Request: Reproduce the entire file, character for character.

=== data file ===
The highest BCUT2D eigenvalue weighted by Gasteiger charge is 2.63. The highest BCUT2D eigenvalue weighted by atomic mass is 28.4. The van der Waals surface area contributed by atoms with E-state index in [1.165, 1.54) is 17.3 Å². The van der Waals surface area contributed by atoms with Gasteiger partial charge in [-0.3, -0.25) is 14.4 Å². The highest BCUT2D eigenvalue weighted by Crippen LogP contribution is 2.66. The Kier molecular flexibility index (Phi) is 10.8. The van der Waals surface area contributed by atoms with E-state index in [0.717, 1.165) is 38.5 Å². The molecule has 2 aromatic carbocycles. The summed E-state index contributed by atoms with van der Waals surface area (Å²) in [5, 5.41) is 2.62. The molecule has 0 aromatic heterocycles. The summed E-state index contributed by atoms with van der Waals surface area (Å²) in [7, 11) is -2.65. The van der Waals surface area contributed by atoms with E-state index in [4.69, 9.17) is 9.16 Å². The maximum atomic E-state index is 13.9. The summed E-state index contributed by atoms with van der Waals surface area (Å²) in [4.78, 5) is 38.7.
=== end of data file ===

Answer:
The highest BCUT2D eigenvalue weighted by Gasteiger charge is 2.63. The highest BCUT2D eigenvalue weighted by atomic mass is 28.4. The van der Waals surface area contributed by atoms with E-state index in [1.165, 1.54) is 17.3 Å². The van der Waals surface area contributed by atoms with Gasteiger partial charge in [-0.3, -0.25) is 14.4 Å². The highest BCUT2D eigenvalue weighted by Crippen LogP contribution is 2.66. The Kier molecular flexibility index (Phi) is 10.8. The van der Waals surface area contributed by atoms with E-state index in [0.717, 1.165) is 38.5 Å². The molecule has 2 aromatic carbocycles. The summed E-state index contributed by atoms with van der Waals surface area (Å²) in [5, 5.41) is 2.62. The molecule has 0 aromatic heterocycles. The summed E-state index contributed by atoms with van der Waals surface area (Å²) in [7, 11) is -2.65. The van der Waals surface area contributed by atoms with E-state index in [4.69, 9.17) is 9.16 Å². The maximum atomic E-state index is 13.9. The summed E-state index contributed by atoms with van der Waals surface area (Å²) in [4.78, 5) is 38.7.